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great-coat, aged eighty" or, "Cut off in the prime of his Cossack trowsers, aged threescore and ten❞—or, Suddenly snatched from his friends in the first year of his Petersham hat, and sixty-seventh of his age”Mr. such-a-one. And should I myself survive a certain friend, which I hardly wish now that he has disfigured himself so piteously, I will take care to perpetuate that which he has vainly endeavoured to cut off from my recollection, by inscribing on his tomb— "Here lies Frank Hartopp, the last of the Pigtails.'

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Piron and the Judge of the Police.

PIRON, a poet of the Gallic nation,
Who beat all waggish rivals hollow,
Was apt to draw his inspiration
Rather from Bacchus than Apollo.
His hostess was his deity,

His Hippocrene was eau-de-vie,
And though 'tis said

That poets live not till they die,

When living he was often dead,—

That is to say, dead drunk." While I,”

Quoth Piron, "am by all upbraided

With drunkenness, the vilest, worst,

Most base, detestable, degraded,
Of sins that ever man repented,

None of you blames this cursed thirst
With which I'm constantly tormented.

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Worse than a cholic or a phthisic,
E'en now it gripes me so severely,
That I must fly to calm it, merely
Swallowing brandy as a physic.”—

To cure this unrelenting fever

He pour'd such doses through his lips, he Was shortly what the French call ivre, 'Anglicè-tipsy;

And while the midnight bell was pealing

Its solemn tolling,

Our Bacchanal was homeward reeling,

Tumbling and rolling,

Until at last he made a stop,

Suffering his noddle, which he could not keep Upright, upon the ground to drop,

And in two minutes was asleep

Fast as a top

Round came the guard, and seeing him extended Across the gutter,

Incompetent to move or utter,

They thought at first his days were ended;

But finding that he was not dead,

Having lost nothing but his head,

They popp'd him on a horse's back,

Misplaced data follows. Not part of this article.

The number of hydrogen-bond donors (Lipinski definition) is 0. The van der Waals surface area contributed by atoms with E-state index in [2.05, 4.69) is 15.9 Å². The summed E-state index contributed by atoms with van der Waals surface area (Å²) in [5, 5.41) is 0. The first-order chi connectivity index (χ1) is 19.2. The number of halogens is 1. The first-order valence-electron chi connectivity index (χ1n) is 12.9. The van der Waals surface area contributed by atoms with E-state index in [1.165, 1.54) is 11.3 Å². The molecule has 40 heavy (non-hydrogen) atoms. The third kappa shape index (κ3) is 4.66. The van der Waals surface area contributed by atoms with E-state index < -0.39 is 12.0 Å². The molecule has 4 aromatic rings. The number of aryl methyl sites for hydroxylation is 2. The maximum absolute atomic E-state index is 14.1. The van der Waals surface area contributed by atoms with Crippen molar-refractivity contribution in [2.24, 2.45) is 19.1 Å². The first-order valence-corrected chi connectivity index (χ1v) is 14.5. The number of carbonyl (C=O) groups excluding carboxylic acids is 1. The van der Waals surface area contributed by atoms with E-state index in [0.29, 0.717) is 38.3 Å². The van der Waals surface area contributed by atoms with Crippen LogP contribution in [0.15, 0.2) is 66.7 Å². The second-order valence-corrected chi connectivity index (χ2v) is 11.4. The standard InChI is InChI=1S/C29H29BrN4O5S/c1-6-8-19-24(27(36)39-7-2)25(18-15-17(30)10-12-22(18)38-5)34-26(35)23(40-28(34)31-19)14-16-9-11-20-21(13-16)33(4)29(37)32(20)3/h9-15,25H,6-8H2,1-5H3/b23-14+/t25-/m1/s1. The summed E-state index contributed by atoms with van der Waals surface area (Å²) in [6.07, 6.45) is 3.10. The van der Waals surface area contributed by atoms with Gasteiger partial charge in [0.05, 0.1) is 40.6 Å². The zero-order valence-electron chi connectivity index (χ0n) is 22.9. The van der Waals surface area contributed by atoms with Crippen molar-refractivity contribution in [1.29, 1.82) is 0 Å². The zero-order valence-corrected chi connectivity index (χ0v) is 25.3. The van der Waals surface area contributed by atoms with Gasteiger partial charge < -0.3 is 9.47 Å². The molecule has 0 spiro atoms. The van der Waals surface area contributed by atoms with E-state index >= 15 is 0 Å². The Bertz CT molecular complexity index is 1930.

Just like a sack,

And shot him on the guard-house floor,

To let him terminate his snore.

Next morning, when our tippling bard

Had got his senses,

They brought a coach into the yard,

And drove him off to answer his offences,

Before the judge of the police,

Who made a mighty fuss and clamour;

But, like some justices of peace,

Who know as much of law as grammar,
Was an egregious ninny-hammer.

"Well, fellow," cried the magistrate, "What have you got to say for boozing, Then lying in the streets and snoozing All night in that indecent state ?”

"Sir," quoth the culprit to the man of law, "It was a frost last night in town, And tired of tripping, sliding, and slipping, Methought I might as well lie down, And wait until there came a thaw." "Pooh! nonsense! psha! Imprisonment must be the lot

Of such a vagabond and sot.

But tell me, fellow, what's your name?” "Piron."-" The dramatist?""The same." "Ah, well, well, well, Monsieur Piron,

Pray take your hat and quit the court, For wags like you must have their sport; But recollect, when you are gone, You'll owe me one, and thus I show it: I have a brother who's a poet,

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A clownish Yorkshire farmer-one
Who, by his uncouth look and gait,
Appear'd expressly meant by Fate
For being quizz'd and play'd upon :
So having tipp'd the wink to those
In the back rows,

Who kept their laughter bottled down
Until our wag should draw the cork,
He smiled jocosely on the clown,


And went to work.

'Well, Farmer Numscull, how go calves at York?" Why-not, Sir, as they do wi' you,


But on four legs instead of two."

“Officer!” cried the legal elf,

Piqued at the laugh against himself,
"Do pray keep silence down below there.
Now look at me, clown, and attend,
Have I not seen you somewhere, friend?"-
"Yees-very like-I often go there."
"Our rustic's waggish-quite laconic,”
The counsel cried with grin sardonic;-
"I wish I'd known this prodigy-
This genius of the clods, when I

On circuit was at York residing.-
Now, Farmer, do for once speak true,-
Mind, you're on oath, so tell me, you
Who doubtless think yourself so clever,
Are there as many fools as ever


In the West Riding?"

Why no, Sir, no; we've got our share,

But not so many as when you were there."

The Collegian and the Porter.

AT Trin. Coll. Cam.-which means, in proper spelling,
Trinity College, Cambridge, there resided
One Harry Dashington-a youth excelling.
In all the learning commonly provided
For those who choose that classic station
For finishing their education :-
That is he understood computing

The odds at any race or match;
Was a dead hand at pigeon-shooting;

Could kick up rows-knock down the watch-
Play truant and the rake at random—
Drink-tie cravats and drive a tandem.

Remonstrance, fine, and rustication,
So far from working reformation,

Seem❜d but to make his lapses greater,
Till he was warn'd that next offence
Would have this certain consequence-
Expulsion from his Alma Mater.

One need not be a necromancer
To guess that, with so wild a wight,
The next offence occurr❜d next night,
When our Incurable came rolling

Home as the midnight chimes were tolling,
And rang the College bell.—No answer.—

The second peal was vain-the third

Made the street echo its alarum ; When to his great delight he heard The sordid Janitor, old Ben,

Rousing and growling in his den.

"Who's there?—I s'pose young Harum-scarum."

""Tis I, my worthy Ben-'tis Harry."

Ay, so I thought—and there you'll tarry.

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